With their size, amenities, and capabilities, Boeing Business Jets are alluring aircraft for charter customers, but they’re also elusive, says Jason Middleton, the CEO of Silver Air, an aircraft-management company based in Santa Barbara, Calif., that recently began managing a BBJ. They’re elusive not just because of the price. “The BBJs and any ultra-high-end airplanes—the [Gulfstream] G650s or G550s—have high owner restrictions on them,” he says. “The owners are super involved, and there’s a big process to secure and book one of these airplanes for a trip.”
Scarcity also contributes to the challenge of booking a BBJ, says Middleton. “There’s one other BBJ in the country that’s available for charter, and it’s available maybe a handful of days out of the year, because the owner keeps a tight, tight watch on it and uses it a lot, too.”
That’s not the case with the BBJ that Silver Air manages and exclusively offers for charter. Its owner, an investment group with a portfolio that includes several other aircraft among its holdings, would like the aircraft to be in the air as often as possible. “Our owner group wants the asset to run,” says Middleton. “They’ve given us full rein. We have full operational authority. The decisions about whether or not to run a trip are made within these walls. That’s very unusual in this world.”
Middleton says Silver Air has begun accepting bookings for domestic flights for as early as mid-March and expects to begin offering international flights by mid-April. The price for a round-trip flight from Los Angeles (the aircraft will be based at Van Nuys Airport) to New York is about $170,000, which, Middleton says, is roughly $30,000 more than the charter price for a roundtrip coast-to-coast flight on a G650. The company has received interest from the entertainment industry, says Middleton, and has already booked two music tours for this summer. He says Silver Air has also been contacted by casinos interested in using the BBJ to provide transportation for their highest rollers.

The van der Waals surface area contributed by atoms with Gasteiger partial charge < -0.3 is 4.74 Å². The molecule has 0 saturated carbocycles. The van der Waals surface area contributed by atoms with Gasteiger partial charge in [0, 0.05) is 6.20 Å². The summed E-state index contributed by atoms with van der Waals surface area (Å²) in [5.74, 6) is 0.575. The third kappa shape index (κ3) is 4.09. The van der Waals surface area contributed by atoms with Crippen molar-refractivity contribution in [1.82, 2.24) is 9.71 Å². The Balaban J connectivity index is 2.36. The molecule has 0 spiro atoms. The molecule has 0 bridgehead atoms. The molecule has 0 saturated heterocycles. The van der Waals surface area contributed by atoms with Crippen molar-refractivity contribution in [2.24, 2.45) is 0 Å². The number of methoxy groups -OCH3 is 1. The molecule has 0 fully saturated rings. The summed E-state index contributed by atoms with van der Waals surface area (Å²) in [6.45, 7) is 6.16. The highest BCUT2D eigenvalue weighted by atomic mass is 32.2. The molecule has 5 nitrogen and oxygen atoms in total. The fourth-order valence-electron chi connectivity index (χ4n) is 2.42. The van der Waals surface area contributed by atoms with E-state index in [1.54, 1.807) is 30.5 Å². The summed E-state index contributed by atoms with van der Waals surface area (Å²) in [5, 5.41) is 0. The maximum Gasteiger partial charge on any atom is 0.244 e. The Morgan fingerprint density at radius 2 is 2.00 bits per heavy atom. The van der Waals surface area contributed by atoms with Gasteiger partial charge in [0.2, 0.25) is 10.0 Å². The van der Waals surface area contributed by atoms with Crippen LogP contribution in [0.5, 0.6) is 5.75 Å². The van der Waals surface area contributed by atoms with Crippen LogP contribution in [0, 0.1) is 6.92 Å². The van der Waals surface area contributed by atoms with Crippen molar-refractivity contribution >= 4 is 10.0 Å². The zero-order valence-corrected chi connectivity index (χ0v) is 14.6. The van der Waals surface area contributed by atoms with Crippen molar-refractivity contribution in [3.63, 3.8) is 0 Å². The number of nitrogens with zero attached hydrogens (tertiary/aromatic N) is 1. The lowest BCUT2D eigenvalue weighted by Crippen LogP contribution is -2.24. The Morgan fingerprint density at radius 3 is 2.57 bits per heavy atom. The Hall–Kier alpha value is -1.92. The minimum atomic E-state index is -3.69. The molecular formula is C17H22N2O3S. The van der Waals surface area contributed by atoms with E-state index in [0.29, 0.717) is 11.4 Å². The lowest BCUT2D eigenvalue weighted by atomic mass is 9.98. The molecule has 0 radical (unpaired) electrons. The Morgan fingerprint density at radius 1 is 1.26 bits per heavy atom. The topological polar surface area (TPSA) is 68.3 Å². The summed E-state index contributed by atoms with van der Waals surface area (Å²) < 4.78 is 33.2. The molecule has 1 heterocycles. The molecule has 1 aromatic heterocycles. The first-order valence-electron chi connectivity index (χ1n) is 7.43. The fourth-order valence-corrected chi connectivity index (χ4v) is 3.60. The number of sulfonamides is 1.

The BBJ is based on the Boeing 737, an airliner that can seat about 150 passengers. Silver Air’s BBJ has a range of more than 7,200 miles (6,279 nautical miles)—enough to fly from Los Angeles to London nonstop—and it seats 16 and sleeps 10, including two in the aft master suite. The cabin is 10.5 feet wide, 7 feet tall, and nearly 80 feet long. In addition to the bedroom, which includes its own bathroom and shower, the cabin features a private office, a conference table, and a full galley.
“You could run a board meeting in the airplane and be very comfortable,” says Middleton. “You have everything you need in there to run an office. It has global Wi-Fi, so you can get high-speed Internet anywhere on the planet. It’s got a huge galley, so we can bring in a chef who will have room to prepare really good meals on board.
“The cabin is going to be set up like a Four Seasons hotel suite,” he continues, “with ultra-high-end linens, and robes and slippers in the closet, and all the amenities you want in a luxury hotel room—plus everything you want in a private jet.”
Middleton says his favorite feature of the BBJ is the shower. “This airplane actually has two showers,” he says. “It’s a cool feature to have, because say you take a red-eye commercial flight from L.A. to New York to have a business meeting the next day. You can sleep on the plane, but you’ve got to go to the meeting un-showered. With the BBJ, you can go to sleep in a real bed, get up, have some breakfast, take a shower, put on your suit or dress, and walk off the airplane like you’ve just stepped out of a Four Seasons hotel suite.”